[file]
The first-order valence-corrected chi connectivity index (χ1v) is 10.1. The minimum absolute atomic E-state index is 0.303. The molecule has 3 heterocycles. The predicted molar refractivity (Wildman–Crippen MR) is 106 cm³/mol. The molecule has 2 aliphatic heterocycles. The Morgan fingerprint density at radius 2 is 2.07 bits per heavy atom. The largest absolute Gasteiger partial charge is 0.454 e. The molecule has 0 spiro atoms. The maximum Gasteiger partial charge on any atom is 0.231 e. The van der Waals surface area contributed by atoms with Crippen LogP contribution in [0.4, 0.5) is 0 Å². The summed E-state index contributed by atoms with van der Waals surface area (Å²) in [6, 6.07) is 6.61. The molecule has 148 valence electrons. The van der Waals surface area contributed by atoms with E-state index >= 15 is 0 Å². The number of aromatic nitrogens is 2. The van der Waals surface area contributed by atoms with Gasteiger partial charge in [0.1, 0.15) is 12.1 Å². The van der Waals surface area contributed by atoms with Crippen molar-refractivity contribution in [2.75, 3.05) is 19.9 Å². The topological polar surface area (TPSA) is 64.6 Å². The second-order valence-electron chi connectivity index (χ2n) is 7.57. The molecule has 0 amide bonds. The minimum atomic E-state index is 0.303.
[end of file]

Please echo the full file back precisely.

The first-order valence-corrected chi connectivity index (χ1v) is 10.1. The minimum absolute atomic E-state index is 0.303. The molecule has 3 heterocycles. The predicted molar refractivity (Wildman–Crippen MR) is 106 cm³/mol. The molecule has 2 aliphatic heterocycles. The Morgan fingerprint density at radius 2 is 2.07 bits per heavy atom. The largest absolute Gasteiger partial charge is 0.454 e. The molecule has 0 spiro atoms. The maximum Gasteiger partial charge on any atom is 0.231 e. The van der Waals surface area contributed by atoms with Crippen LogP contribution in [0.4, 0.5) is 0 Å². The summed E-state index contributed by atoms with van der Waals surface area (Å²) in [6, 6.07) is 6.61. The molecule has 148 valence electrons. The van der Waals surface area contributed by atoms with E-state index >= 15 is 0 Å². The number of aromatic nitrogens is 2. The van der Waals surface area contributed by atoms with Gasteiger partial charge in [0.1, 0.15) is 12.1 Å². The van der Waals surface area contributed by atoms with Crippen molar-refractivity contribution in [2.75, 3.05) is 19.9 Å². The topological polar surface area (TPSA) is 64.6 Å². The second-order valence-electron chi connectivity index (χ2n) is 7.57. The molecule has 0 amide bonds. The minimum atomic E-state index is 0.303.